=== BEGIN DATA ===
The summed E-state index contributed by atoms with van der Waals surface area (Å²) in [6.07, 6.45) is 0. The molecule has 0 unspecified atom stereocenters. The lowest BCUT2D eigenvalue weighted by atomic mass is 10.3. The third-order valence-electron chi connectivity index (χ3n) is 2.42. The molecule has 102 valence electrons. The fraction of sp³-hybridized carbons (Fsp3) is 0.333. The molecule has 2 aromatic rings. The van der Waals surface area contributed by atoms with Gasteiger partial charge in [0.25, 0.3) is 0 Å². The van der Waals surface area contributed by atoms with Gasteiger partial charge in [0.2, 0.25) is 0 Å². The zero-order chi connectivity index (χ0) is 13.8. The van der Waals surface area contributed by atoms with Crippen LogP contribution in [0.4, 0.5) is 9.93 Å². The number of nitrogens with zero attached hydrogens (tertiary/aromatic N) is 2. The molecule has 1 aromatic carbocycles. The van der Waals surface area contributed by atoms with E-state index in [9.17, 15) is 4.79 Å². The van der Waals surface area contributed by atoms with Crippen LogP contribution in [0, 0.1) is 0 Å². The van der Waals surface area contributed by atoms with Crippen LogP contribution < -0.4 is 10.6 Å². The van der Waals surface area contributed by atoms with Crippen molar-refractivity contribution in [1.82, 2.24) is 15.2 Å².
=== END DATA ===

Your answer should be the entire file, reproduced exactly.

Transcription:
The summed E-state index contributed by atoms with van der Waals surface area (Å²) in [6.07, 6.45) is 0. The molecule has 0 unspecified atom stereocenters. The lowest BCUT2D eigenvalue weighted by atomic mass is 10.3. The third-order valence-electron chi connectivity index (χ3n) is 2.42. The molecule has 102 valence electrons. The fraction of sp³-hybridized carbons (Fsp3) is 0.333. The molecule has 2 aromatic rings. The van der Waals surface area contributed by atoms with Gasteiger partial charge in [0.25, 0.3) is 0 Å². The van der Waals surface area contributed by atoms with Gasteiger partial charge in [0.2, 0.25) is 0 Å². The zero-order chi connectivity index (χ0) is 13.8. The van der Waals surface area contributed by atoms with Crippen LogP contribution in [0.4, 0.5) is 9.93 Å². The number of nitrogens with zero attached hydrogens (tertiary/aromatic N) is 2. The molecule has 1 aromatic carbocycles. The van der Waals surface area contributed by atoms with E-state index in [9.17, 15) is 4.79 Å². The van der Waals surface area contributed by atoms with Crippen LogP contribution in [0, 0.1) is 0 Å². The van der Waals surface area contributed by atoms with Crippen LogP contribution < -0.4 is 10.6 Å². The van der Waals surface area contributed by atoms with Crippen molar-refractivity contribution in [1.82, 2.24) is 15.2 Å².